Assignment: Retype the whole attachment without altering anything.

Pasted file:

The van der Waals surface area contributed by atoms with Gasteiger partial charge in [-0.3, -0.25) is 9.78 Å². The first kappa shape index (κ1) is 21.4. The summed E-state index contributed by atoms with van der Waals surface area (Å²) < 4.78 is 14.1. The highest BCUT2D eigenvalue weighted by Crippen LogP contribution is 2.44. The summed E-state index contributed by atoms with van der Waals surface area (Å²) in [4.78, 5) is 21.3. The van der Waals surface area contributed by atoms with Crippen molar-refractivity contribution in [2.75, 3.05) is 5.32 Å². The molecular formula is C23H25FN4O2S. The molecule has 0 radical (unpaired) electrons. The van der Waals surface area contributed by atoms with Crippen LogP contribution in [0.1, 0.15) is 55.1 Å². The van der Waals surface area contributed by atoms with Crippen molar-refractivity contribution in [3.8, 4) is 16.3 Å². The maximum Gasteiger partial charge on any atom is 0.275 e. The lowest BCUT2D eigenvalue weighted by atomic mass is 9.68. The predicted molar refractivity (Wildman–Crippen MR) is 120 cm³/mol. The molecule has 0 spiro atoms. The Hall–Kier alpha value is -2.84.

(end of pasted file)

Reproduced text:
The van der Waals surface area contributed by atoms with Gasteiger partial charge in [-0.3, -0.25) is 9.78 Å². The first kappa shape index (κ1) is 21.4. The summed E-state index contributed by atoms with van der Waals surface area (Å²) < 4.78 is 14.1. The highest BCUT2D eigenvalue weighted by Crippen LogP contribution is 2.44. The summed E-state index contributed by atoms with van der Waals surface area (Å²) in [4.78, 5) is 21.3. The van der Waals surface area contributed by atoms with Crippen molar-refractivity contribution in [2.75, 3.05) is 5.32 Å². The molecular formula is C23H25FN4O2S. The molecule has 0 radical (unpaired) electrons. The van der Waals surface area contributed by atoms with Crippen LogP contribution in [0.1, 0.15) is 55.1 Å². The van der Waals surface area contributed by atoms with Crippen molar-refractivity contribution in [3.8, 4) is 16.3 Å². The maximum Gasteiger partial charge on any atom is 0.275 e. The lowest BCUT2D eigenvalue weighted by atomic mass is 9.68. The predicted molar refractivity (Wildman–Crippen MR) is 120 cm³/mol. The molecule has 0 spiro atoms. The Hall–Kier alpha value is -2.84.